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From Barnes & NobleThe Barnes & Noble Review
To horse racing and baseball fans alike, spring is the season to get reacquainted with their heroes; it is the time to grab a scorecard, place a few bets, and head to the nearest dusty expanse of grass. Most of all, it's the time to dream, because on a baseball diamond or a horse track anything is possible. Judging by her magnificent new novel, Horse Heaven, Pulitzer Prize-winning novelist Jane Smiley understands this fact. With utter authority and aplomb, her seventh novel opens up the world of horse racing as never before; it takes us on a circuit from Del Mar to Saratoga and back again, bringing to life the owners, the trainers, and (most humorously) the horses themselves. While Horse Heaven is likely to be the definitive novel about horse racing, it is more than just a well-researched sojourn in this nervy world. It is a meditation on how we gamble at life's racetrack, wagering most cautiously when that bet is for happiness.
To tell this epic tale (it has nearly three dozen characters), Smiley employs an unusual narrative strategy: She sets the dramas of her human characters against the backdrop of those of her horses. We meet and get to know every horse in an intimate way, from Justabob, an imperious stallion with anger management issues, to Epic Steam, an ornery black stud with a heart the size of a Volkswagen. They are affectionate when loved, truculent when provoked, and mournful when they lose a friend on the road to the big leagues. With their steaming, muscled flanks and armies of helpers, these horses know they're important. But all they really want is a scratch behind the ear, plenty of hay, and maybe a nicker and a nuzzle or two. The same could be said for their attendants.
Though they desire the same thing as their thoroughbreds -- to win a little, and to be loved more -- Smiley's human cast are a hapless lot. There's the tycoon Al Maybrick, who has his own anger management issues and a drinking habit he barely keeps in check. Al and his trophy wife, Rosalind, take up horses as a hobby, but soon the horses become a repository for the hopes Al used to have for his marriage. Indeed, Al goes to the track to escape the fact that he and his wife don't relate anymore, while Rosalind goes shopping for expensive tchotchkes. But it's not just the owners who throw their dreams into horses. Married for 25 years to an agoraphobic woman, Al's trainer, Dick Winterson, spends most of his time at the track because he finds his horses' expectations easier to live up to than those of his wife. When he and Rosalind meet up, Winterson realizes that he's been missing something essential in his life away from the stalls.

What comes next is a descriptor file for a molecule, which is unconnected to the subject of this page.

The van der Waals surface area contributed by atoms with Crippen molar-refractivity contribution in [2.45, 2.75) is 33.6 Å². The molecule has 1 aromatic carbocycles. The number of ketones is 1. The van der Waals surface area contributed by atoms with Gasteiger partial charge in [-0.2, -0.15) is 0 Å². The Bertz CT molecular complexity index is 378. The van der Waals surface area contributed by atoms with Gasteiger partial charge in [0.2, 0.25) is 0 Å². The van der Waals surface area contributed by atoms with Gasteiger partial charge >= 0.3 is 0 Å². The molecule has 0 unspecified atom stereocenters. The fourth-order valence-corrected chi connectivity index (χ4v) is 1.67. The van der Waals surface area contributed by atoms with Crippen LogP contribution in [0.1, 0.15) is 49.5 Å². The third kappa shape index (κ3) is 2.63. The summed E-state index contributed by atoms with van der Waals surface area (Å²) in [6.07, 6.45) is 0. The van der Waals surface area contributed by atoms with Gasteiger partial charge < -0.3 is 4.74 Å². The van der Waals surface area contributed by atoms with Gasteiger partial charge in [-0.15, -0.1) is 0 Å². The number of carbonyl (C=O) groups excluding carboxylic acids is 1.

While Smiley's characters differ in their particular domestic maladies, they are united in their love of horses. But until they encounter each other in the right way, they can't achieve the happiness they continually seek on the track. Smiley does a wonderful job of weaving together these two themes -- horses and happiness -- showing us that, as in horse racing, there is no true secret to happiness. As one avid gambler says, "It's a mystery that can't be plumbed by the form, by the theories, by any known science and it happens every day." But is winning -- or happiness, for that matter -- worth striving for? Tossing in the towel, another of Smiley's characters muses, "Wasn't the lesson of racing that there was no meaning, no pattern, nothing except chaos daily engaged with?" Winning at horses and winning at marriage, one concludes, are patterns of organizing chaos within ourselves.
As in her previous novels A Thousand Acres, Moo, and The All True Travels and Adventures of Lidie Newton, Jane Smiley strikes a sublime balance between levity and gravity in Horse Heaven, making us laugh one moment and ponder where we should place our heaviest wagers during the next. Yes, Jane Smiley is out of the gate once again, leading the field of contemporary novelists with long, effortless strides. And thanks to Horse Heaven, we now know why the grass on a horse track oval appears so hopefully green. (John Freeman)